For centuries, men and women in love, or in mourning, have used the locket as a sentimental symbol to make their joy or pain physical. European designs for lockets date to the beginning of the 16th century, when pendants were worn to conceal good luck charms, small fabric squares soaked in perfume to ward off the poor smells in public places, painted portraits, and even on occasion, poison. Furthermore, lockets were not only worn around the neck as a pendant, but also as finger rings and brooches.
During the reign of Queen Elizabeth I (1558-1603), lockets were used to hold cherished keepsakes. The Queen made them fashionable by giving them as gifts, each with a small, exquisite hand-painted portrait of her inside. Her own exquisite locket ring is made from a band of mother of pearl and gold and further studded with large diamonds and rubies. It was commissioned in 1575 and features a portrait of her mother Anne Boleyn within. Elizabeth I also gave lavish, gem-encrusted lockets to many of her favourite and loyal subjects, including three magnificent examples to the English sea captain, Sir Francis Drake.
By the mid 17th century, lockets had gained even more sentimental purpose and became an important way to commemorate the death of an individual. Mourning jewellery became hugely popular around the time of the execution of Charles I in 1649, and his loyal followers wore miniature portraits of the King set in concealed compartments within their lockets, brooches and locket rings. In the 17th century locks of hair were also enclosed in elaborate lockets but they were hidden from view. By the 18th century however, the lock of hair had become a central and visible part of the locket's aesthetic design. The hair was now intricately curled or plaited inside the locket pendant, ring or brooch, to be openly admired. Furthermore, many lockets of the 18th century were transparent in their composition, (as they were constructed out of panels of rock crystal), allowing the lock of hair inside to be clearly visible, even magnified, when being worn. (Ref: 6525).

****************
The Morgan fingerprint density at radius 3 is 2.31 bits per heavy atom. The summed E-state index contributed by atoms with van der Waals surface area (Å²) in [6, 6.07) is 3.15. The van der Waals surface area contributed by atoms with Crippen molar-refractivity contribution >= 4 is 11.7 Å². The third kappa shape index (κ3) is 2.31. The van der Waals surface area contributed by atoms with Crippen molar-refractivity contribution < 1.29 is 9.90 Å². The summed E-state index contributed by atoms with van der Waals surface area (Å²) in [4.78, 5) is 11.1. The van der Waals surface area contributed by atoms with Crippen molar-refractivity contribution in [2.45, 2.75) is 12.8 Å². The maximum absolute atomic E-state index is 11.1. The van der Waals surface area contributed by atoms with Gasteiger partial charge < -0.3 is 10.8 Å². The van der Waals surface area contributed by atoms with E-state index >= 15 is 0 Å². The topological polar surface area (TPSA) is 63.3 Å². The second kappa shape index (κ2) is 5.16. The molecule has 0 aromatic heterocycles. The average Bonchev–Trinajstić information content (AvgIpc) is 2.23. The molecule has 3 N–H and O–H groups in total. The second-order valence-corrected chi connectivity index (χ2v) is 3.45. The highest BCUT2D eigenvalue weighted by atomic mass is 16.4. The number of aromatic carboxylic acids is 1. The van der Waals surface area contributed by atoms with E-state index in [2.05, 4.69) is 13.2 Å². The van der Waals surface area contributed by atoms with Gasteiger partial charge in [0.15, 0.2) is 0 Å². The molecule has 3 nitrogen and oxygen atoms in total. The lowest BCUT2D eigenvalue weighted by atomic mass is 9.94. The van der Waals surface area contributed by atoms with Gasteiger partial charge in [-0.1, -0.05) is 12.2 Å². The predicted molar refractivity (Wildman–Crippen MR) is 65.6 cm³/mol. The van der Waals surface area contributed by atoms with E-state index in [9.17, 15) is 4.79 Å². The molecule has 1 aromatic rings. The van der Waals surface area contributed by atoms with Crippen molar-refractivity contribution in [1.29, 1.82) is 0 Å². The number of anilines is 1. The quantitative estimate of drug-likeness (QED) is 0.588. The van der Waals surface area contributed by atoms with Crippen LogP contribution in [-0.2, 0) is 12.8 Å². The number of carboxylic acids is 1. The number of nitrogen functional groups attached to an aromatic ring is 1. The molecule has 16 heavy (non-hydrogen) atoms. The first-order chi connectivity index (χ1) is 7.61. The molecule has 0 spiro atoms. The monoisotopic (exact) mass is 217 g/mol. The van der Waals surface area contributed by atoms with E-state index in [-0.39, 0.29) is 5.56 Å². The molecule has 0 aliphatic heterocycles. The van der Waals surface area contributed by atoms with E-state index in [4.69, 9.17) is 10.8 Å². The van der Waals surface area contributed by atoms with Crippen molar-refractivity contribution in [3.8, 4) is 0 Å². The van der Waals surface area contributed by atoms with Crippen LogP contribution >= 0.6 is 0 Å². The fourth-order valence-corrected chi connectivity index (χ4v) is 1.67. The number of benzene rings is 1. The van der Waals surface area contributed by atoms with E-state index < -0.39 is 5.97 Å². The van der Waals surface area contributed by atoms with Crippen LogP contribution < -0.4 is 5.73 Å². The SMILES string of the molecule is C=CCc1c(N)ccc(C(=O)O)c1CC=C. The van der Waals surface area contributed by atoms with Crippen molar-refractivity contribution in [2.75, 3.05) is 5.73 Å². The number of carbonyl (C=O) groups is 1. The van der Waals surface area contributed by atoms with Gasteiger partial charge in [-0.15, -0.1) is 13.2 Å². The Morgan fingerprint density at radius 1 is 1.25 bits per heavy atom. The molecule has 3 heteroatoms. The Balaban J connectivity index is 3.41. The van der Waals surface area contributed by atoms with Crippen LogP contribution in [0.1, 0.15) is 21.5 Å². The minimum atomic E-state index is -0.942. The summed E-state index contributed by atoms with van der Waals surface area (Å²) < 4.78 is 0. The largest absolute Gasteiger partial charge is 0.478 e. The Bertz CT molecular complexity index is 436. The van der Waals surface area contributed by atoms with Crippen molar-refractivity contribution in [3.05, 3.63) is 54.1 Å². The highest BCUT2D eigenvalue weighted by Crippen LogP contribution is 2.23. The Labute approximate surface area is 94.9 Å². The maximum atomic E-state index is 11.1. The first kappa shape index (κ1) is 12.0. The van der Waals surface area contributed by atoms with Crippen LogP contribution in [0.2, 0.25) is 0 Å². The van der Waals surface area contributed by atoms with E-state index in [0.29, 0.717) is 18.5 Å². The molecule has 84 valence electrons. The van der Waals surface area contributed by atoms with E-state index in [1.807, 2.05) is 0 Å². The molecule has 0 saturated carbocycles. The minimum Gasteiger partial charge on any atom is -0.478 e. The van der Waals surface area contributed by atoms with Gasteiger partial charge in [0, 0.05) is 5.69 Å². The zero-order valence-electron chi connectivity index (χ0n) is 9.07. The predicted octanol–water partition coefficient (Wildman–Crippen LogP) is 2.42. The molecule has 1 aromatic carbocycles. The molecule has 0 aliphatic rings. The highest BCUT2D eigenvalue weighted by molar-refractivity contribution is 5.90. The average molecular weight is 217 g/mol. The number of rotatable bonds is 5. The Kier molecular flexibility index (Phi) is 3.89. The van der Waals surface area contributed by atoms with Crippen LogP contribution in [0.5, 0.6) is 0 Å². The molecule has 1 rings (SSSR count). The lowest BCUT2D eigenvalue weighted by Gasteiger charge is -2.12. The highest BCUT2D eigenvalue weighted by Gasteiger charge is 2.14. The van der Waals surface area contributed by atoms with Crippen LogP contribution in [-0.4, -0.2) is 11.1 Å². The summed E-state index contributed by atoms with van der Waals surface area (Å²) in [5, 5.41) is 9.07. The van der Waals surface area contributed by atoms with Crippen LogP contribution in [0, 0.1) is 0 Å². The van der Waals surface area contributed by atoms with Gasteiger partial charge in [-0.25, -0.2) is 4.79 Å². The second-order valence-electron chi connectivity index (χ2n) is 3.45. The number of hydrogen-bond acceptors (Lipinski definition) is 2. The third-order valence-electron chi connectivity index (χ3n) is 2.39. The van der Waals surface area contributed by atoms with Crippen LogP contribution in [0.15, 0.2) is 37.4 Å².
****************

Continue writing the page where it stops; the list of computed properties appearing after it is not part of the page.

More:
Although by no means an innovation of the second half of the nineteenth century, locket pendants became particularly popular as daytime ornaments from 1840 to 1880. Queen Victoria significantly re-popularised the wearing of lockets and on her first birthday, she was given a gem set locket by her mother and over the course of her life, gave and received hundreds. Examples of the period are distinctly decorated with coloured enamels or in-set with diamonds and gem set flowers and insects. Lockets and finger lockets also took the form of more novelty items such as engraved envelopes, travelling cases, belt buckles, (Ref: 21944), and books, (Ref: 22918).
When Prince Albert died in 1861, the Queen went into permanent mourning. She took to only wearing black and wore a lock of Albert's hair inside her locket at all times. Due to the commemorative nature of the locket, mourning jewellery and the locket in particular, became a popular and fashionable Victorian mourning accessory. Typical examples include decoration and script enamelled in black, (Ref: 6340), examples carved entirely from dark onyx and jet, and the use of crosses as a recurring motif. (Ref: 22605).
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